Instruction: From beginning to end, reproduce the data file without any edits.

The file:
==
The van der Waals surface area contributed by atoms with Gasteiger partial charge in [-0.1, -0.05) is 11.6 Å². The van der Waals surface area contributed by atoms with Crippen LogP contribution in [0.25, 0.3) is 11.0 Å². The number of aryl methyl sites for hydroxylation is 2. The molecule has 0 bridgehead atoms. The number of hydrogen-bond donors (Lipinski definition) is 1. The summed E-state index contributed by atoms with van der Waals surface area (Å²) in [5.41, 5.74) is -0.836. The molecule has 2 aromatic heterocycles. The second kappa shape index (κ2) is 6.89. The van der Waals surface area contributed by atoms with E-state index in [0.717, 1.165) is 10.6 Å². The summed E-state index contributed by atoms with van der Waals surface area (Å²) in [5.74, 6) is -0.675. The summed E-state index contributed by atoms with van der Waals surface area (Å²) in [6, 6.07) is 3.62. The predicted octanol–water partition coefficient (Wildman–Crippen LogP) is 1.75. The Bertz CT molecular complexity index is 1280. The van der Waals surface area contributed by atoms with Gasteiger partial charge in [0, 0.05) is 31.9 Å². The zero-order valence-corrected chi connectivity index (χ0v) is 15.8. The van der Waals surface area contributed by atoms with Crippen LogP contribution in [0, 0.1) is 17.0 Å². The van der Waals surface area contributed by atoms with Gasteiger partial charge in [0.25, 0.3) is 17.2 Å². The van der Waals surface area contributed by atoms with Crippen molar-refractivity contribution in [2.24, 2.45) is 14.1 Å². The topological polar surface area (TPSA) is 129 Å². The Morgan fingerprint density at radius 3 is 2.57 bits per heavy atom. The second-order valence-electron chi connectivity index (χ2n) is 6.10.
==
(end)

The van der Waals surface area contributed by atoms with Gasteiger partial charge in [-0.1, -0.05) is 11.6 Å². The van der Waals surface area contributed by atoms with Crippen LogP contribution in [0.25, 0.3) is 11.0 Å². The number of aryl methyl sites for hydroxylation is 2. The molecule has 0 bridgehead atoms. The number of hydrogen-bond donors (Lipinski definition) is 1. The summed E-state index contributed by atoms with van der Waals surface area (Å²) in [5.41, 5.74) is -0.836. The molecule has 2 aromatic heterocycles. The second kappa shape index (κ2) is 6.89. The van der Waals surface area contributed by atoms with E-state index in [0.717, 1.165) is 10.6 Å². The summed E-state index contributed by atoms with van der Waals surface area (Å²) in [5.74, 6) is -0.675. The summed E-state index contributed by atoms with van der Waals surface area (Å²) in [6, 6.07) is 3.62. The predicted octanol–water partition coefficient (Wildman–Crippen LogP) is 1.75. The Bertz CT molecular complexity index is 1280. The van der Waals surface area contributed by atoms with Gasteiger partial charge in [0, 0.05) is 31.9 Å². The zero-order valence-corrected chi connectivity index (χ0v) is 15.8. The van der Waals surface area contributed by atoms with Crippen LogP contribution in [0, 0.1) is 17.0 Å². The van der Waals surface area contributed by atoms with Gasteiger partial charge in [0.25, 0.3) is 17.2 Å². The van der Waals surface area contributed by atoms with Crippen molar-refractivity contribution in [2.24, 2.45) is 14.1 Å². The topological polar surface area (TPSA) is 129 Å². The Morgan fingerprint density at radius 3 is 2.57 bits per heavy atom. The second-order valence-electron chi connectivity index (χ2n) is 6.10.